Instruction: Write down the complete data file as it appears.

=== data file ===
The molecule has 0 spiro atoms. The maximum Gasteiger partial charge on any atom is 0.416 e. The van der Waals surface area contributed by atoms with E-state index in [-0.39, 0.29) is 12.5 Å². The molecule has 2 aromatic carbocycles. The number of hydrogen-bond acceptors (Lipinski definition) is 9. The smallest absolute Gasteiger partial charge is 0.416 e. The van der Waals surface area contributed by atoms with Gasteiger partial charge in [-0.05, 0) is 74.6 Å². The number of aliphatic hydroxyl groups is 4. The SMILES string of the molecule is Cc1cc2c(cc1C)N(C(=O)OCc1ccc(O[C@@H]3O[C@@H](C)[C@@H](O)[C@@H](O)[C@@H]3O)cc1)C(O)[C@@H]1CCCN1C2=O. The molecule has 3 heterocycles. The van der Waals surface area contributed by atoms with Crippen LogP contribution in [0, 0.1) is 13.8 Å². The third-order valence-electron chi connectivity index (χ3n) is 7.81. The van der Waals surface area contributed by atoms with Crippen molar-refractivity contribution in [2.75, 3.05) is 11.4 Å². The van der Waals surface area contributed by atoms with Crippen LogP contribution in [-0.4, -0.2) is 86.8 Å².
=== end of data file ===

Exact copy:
The molecule has 0 spiro atoms. The maximum Gasteiger partial charge on any atom is 0.416 e. The van der Waals surface area contributed by atoms with E-state index in [-0.39, 0.29) is 12.5 Å². The molecule has 2 aromatic carbocycles. The number of hydrogen-bond acceptors (Lipinski definition) is 9. The smallest absolute Gasteiger partial charge is 0.416 e. The van der Waals surface area contributed by atoms with Gasteiger partial charge in [-0.05, 0) is 74.6 Å². The number of aliphatic hydroxyl groups is 4. The SMILES string of the molecule is Cc1cc2c(cc1C)N(C(=O)OCc1ccc(O[C@@H]3O[C@@H](C)[C@@H](O)[C@@H](O)[C@@H]3O)cc1)C(O)[C@@H]1CCCN1C2=O. The molecule has 3 heterocycles. The van der Waals surface area contributed by atoms with Crippen LogP contribution in [0, 0.1) is 13.8 Å². The third-order valence-electron chi connectivity index (χ3n) is 7.81. The van der Waals surface area contributed by atoms with Crippen molar-refractivity contribution in [2.75, 3.05) is 11.4 Å². The van der Waals surface area contributed by atoms with Crippen LogP contribution in [-0.4, -0.2) is 86.8 Å².